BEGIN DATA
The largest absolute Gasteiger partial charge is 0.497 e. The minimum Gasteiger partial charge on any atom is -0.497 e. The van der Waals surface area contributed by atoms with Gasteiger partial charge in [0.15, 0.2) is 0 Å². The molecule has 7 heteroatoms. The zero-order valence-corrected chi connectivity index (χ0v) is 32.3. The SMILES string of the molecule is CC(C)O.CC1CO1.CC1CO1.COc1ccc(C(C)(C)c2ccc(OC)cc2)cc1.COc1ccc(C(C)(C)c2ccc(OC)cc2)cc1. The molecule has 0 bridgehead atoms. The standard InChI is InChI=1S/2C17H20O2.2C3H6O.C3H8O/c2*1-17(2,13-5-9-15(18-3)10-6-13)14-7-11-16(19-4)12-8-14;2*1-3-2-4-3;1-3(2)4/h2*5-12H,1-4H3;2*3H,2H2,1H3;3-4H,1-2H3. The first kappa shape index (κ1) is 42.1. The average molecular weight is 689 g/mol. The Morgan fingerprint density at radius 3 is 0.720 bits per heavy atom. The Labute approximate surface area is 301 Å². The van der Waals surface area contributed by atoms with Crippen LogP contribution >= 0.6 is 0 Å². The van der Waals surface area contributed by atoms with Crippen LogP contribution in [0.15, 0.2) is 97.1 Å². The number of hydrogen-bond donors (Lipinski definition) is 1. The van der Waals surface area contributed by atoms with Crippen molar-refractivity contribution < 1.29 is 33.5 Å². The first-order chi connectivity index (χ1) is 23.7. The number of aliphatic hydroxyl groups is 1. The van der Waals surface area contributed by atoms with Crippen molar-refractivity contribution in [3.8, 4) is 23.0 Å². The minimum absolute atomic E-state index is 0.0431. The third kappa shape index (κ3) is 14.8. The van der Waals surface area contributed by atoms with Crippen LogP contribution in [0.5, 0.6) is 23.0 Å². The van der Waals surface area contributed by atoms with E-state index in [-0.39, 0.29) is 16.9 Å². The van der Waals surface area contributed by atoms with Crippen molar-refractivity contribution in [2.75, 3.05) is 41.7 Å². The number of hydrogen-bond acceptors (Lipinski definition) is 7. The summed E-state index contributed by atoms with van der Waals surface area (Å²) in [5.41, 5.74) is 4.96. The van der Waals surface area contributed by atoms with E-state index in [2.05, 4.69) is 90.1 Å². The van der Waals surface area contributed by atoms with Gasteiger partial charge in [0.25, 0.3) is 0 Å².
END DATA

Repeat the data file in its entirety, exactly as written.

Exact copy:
The largest absolute Gasteiger partial charge is 0.497 e. The minimum Gasteiger partial charge on any atom is -0.497 e. The van der Waals surface area contributed by atoms with Gasteiger partial charge in [0.15, 0.2) is 0 Å². The molecule has 7 heteroatoms. The zero-order valence-corrected chi connectivity index (χ0v) is 32.3. The SMILES string of the molecule is CC(C)O.CC1CO1.CC1CO1.COc1ccc(C(C)(C)c2ccc(OC)cc2)cc1.COc1ccc(C(C)(C)c2ccc(OC)cc2)cc1. The molecule has 0 bridgehead atoms. The standard InChI is InChI=1S/2C17H20O2.2C3H6O.C3H8O/c2*1-17(2,13-5-9-15(18-3)10-6-13)14-7-11-16(19-4)12-8-14;2*1-3-2-4-3;1-3(2)4/h2*5-12H,1-4H3;2*3H,2H2,1H3;3-4H,1-2H3. The first kappa shape index (κ1) is 42.1. The average molecular weight is 689 g/mol. The Morgan fingerprint density at radius 3 is 0.720 bits per heavy atom. The Labute approximate surface area is 301 Å². The van der Waals surface area contributed by atoms with Crippen LogP contribution >= 0.6 is 0 Å². The van der Waals surface area contributed by atoms with Crippen LogP contribution in [0.15, 0.2) is 97.1 Å². The number of hydrogen-bond donors (Lipinski definition) is 1. The van der Waals surface area contributed by atoms with Crippen molar-refractivity contribution < 1.29 is 33.5 Å². The first-order chi connectivity index (χ1) is 23.7. The number of aliphatic hydroxyl groups is 1. The van der Waals surface area contributed by atoms with Crippen molar-refractivity contribution in [3.8, 4) is 23.0 Å². The minimum absolute atomic E-state index is 0.0431. The third kappa shape index (κ3) is 14.8. The van der Waals surface area contributed by atoms with Crippen LogP contribution in [0.5, 0.6) is 23.0 Å². The van der Waals surface area contributed by atoms with E-state index in [-0.39, 0.29) is 16.9 Å². The van der Waals surface area contributed by atoms with Crippen molar-refractivity contribution in [2.75, 3.05) is 41.7 Å². The number of hydrogen-bond acceptors (Lipinski definition) is 7. The summed E-state index contributed by atoms with van der Waals surface area (Å²) in [5.41, 5.74) is 4.96. The van der Waals surface area contributed by atoms with E-state index in [2.05, 4.69) is 90.1 Å². The van der Waals surface area contributed by atoms with Gasteiger partial charge in [0.25, 0.3) is 0 Å².